"You don't feel like you need to put on an act for us? Keep something private, something only for you?"
Artificial neural synapses fired, and electrical impulses shot through artificial conduits, zapped artificial nerves. My perfect shoulders shrugged. My perfect forehead wrinkled in the perfect approximation of human emotion.
"Why would I?" I said.
It had been fifteen days. Fifteen days of posing and preening under their cameras, mouthing their words, following their orders. Burrowing deeper into my own head, desperate for some hidden refuge that their cameras couldn't penetrate, somewhere dark and empty and safe that belonged only to me.
"After all, I have nothing to hide."
"The commands will feed directly into your auditory system, and it'll sound like the voice is coming from inside your head," Ben said, giving the equipment one final check like the perpetual employee-of-the-week I knew him to be. BioMax's best mender of broken mechs--mender, fixer, occasionally builder, but, as he was always careful to clarify, not doctor. Doctors tended to real, live orgs, and Ben fixed broken-down machines who only looked human. These last six months, every single thing in my life had changed and changed again, everything except for Ben, who was a constant: same tacky flash suits, same waxy hair, same plastic good looks. Same fake-modesty shtick, as in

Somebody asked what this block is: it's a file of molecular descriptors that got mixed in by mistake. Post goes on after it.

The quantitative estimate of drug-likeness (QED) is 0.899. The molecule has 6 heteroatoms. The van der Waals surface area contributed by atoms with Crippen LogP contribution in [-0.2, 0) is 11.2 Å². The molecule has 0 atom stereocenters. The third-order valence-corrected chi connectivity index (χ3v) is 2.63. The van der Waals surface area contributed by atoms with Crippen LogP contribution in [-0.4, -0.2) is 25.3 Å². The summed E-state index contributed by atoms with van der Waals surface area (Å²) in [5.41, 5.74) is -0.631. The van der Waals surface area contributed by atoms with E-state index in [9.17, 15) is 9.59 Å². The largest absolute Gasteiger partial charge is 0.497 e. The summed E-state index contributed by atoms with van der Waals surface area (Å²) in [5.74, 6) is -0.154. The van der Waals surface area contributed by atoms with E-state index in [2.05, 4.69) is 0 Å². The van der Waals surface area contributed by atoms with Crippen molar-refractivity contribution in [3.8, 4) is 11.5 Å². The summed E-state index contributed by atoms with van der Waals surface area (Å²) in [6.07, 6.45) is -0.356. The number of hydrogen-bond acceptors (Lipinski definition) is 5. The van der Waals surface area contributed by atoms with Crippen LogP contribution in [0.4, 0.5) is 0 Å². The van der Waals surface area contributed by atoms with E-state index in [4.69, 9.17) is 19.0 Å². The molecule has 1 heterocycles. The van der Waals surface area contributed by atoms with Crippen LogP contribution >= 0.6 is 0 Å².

Aw, shucks, I'm no one important, no one to be afraid of, certainly no one who'd keep secrets from you and manipulate you and blackmail you and hold the power of life and death over your remarkably lifelike head; I'm just a guy, like any other, so you can call me Ben.
"Some people get disoriented by the voice--"
"I'll be fine," I said flatly. I'd had voices in my head before. One of the many perks of being a machine: the potential for "improvements." Like a neural implant that would let me speak silently to other mechs, and hear their voices in my head. Like infrared vision and internal GPS and all the other inhuman
modifications I'd had stripped away when I moved back in with my org parents and my org sister and pretended to return to my org life. Like I could close my eyes, make a wish, and suddenly be
again, suddenly be the living, breathing Lia Kahn that had gotten into that car a year ago, pulled onto the highway, slammed into a shipping truck, and been blown into a million burned, bloody pieces.
"I want to make sure you understand how everything's going to work," call-me-Ben said, always pushing. "Once things start, we're not going to have a chance to talk like this."
"What a shame."
He ignored me. "So if you have any questions, it's best to ask--"
"If Lia says she'll be fine, she'll be